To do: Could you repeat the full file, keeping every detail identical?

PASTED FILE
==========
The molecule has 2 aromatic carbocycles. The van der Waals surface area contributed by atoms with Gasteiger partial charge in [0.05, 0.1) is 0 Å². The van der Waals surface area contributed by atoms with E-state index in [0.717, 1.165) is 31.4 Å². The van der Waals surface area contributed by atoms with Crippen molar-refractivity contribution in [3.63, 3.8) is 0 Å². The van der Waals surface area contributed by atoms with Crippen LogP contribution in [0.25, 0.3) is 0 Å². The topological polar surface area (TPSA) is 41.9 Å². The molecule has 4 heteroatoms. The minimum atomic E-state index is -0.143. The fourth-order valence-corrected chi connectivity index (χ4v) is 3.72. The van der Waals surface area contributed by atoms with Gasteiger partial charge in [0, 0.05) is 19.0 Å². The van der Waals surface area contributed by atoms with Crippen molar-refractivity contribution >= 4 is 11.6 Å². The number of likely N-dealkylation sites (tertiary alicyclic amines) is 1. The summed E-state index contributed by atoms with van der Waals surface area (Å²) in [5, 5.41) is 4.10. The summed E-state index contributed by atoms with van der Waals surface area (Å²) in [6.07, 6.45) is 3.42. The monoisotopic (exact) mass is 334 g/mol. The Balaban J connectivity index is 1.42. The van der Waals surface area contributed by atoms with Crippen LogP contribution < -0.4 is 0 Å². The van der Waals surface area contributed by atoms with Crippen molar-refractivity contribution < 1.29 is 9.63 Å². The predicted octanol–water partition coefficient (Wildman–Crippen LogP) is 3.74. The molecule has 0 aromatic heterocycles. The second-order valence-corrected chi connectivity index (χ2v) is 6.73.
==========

The molecule has 2 aromatic carbocycles. The van der Waals surface area contributed by atoms with Gasteiger partial charge in [0.05, 0.1) is 0 Å². The van der Waals surface area contributed by atoms with E-state index in [0.717, 1.165) is 31.4 Å². The van der Waals surface area contributed by atoms with Crippen molar-refractivity contribution in [3.63, 3.8) is 0 Å². The van der Waals surface area contributed by atoms with Crippen LogP contribution in [0.25, 0.3) is 0 Å². The topological polar surface area (TPSA) is 41.9 Å². The molecule has 4 heteroatoms. The minimum atomic E-state index is -0.143. The fourth-order valence-corrected chi connectivity index (χ4v) is 3.72. The van der Waals surface area contributed by atoms with Gasteiger partial charge in [0, 0.05) is 19.0 Å². The van der Waals surface area contributed by atoms with Crippen molar-refractivity contribution >= 4 is 11.6 Å². The number of likely N-dealkylation sites (tertiary alicyclic amines) is 1. The summed E-state index contributed by atoms with van der Waals surface area (Å²) in [5, 5.41) is 4.10. The summed E-state index contributed by atoms with van der Waals surface area (Å²) in [6.07, 6.45) is 3.42. The monoisotopic (exact) mass is 334 g/mol. The Balaban J connectivity index is 1.42. The van der Waals surface area contributed by atoms with Crippen LogP contribution < -0.4 is 0 Å². The van der Waals surface area contributed by atoms with Crippen molar-refractivity contribution < 1.29 is 9.63 Å². The predicted octanol–water partition coefficient (Wildman–Crippen LogP) is 3.74. The molecule has 0 aromatic heterocycles. The second-order valence-corrected chi connectivity index (χ2v) is 6.73.